Synopsis by Mark Deming
In 1965, Bob Dylan was the reigning king of the new folk music boom, but while he had earned a large and loyal audience playing earnest and elliptical songs of social protest and romantic puzzlement accompanied by his acoustic guitar, he was eager to strike out into new territory, and he shocked fans at that year's Newport Folk Festival by showing up with an electric guitar and a thrown-together rock & roll band. Later that year, Dylan took his joyous outrage on the road, with a tight, but hard-hitting, rock & roll combo, the Hawks, joining him for a series of shows in which the singer and his band (who would later rename themselves the Band) were often confronted by puzzled and vocally angry crowds. Hawks drummer Levon Helm, unhappy with the unfriendly reception, dropped out after a few dates, and after substitute timekeepers Bobby Gregg and Sandy Konikoff both vacated the drummer's seat, Mickey Jones -- a Texan transplanted to Los Angeles who had enjoyed successful gigs with Trini Lopez and Johnny Rivers -- landed the job of joining Dylan and the Hawks for a tour of Europe. A photography buff, Jones brought his home movie camera along with him, and Bob Dylan: World Tour 1966 -- The Home Movies compiles Jones' amateur footage of life on the road and off-stage with Dylan and the Hawks. In addition, Jones shares his memories of the tour, discusses his career before and after working with Dylan, and offers his own observations on what Dylan's music meant to him and to music fans everywhere. The Home Movies includes no musical performances from Bob Dylan; accompaniment for Jones' silent footage is provided by Highway 61 Revisited, a Bob Dylan tribute band.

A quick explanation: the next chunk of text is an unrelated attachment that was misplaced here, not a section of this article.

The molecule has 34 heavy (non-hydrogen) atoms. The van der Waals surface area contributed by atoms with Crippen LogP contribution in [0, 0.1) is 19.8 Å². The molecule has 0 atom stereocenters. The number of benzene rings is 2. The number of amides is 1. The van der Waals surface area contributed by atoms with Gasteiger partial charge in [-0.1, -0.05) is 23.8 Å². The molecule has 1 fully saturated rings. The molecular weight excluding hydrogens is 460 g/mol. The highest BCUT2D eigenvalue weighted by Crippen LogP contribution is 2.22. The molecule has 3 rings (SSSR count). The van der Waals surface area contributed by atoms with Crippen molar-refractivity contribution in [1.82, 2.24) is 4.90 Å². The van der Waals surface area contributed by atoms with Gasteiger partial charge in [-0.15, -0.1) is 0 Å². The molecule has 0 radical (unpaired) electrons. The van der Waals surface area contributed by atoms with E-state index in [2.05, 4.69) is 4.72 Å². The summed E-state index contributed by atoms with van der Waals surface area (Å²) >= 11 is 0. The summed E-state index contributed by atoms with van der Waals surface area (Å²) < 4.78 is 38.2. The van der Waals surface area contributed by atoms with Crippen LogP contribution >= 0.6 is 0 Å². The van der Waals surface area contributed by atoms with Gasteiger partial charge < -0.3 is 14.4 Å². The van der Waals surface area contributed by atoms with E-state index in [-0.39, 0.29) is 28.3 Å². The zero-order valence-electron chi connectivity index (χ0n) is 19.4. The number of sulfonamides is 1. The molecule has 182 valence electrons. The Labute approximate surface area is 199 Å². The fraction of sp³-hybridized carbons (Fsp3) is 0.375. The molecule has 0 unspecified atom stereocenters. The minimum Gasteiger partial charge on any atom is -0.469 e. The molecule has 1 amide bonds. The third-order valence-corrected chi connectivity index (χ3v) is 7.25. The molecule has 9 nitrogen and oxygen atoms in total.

band [music group], behind-the-scenes, concert-tours, home-movies, on-the-road, rock-music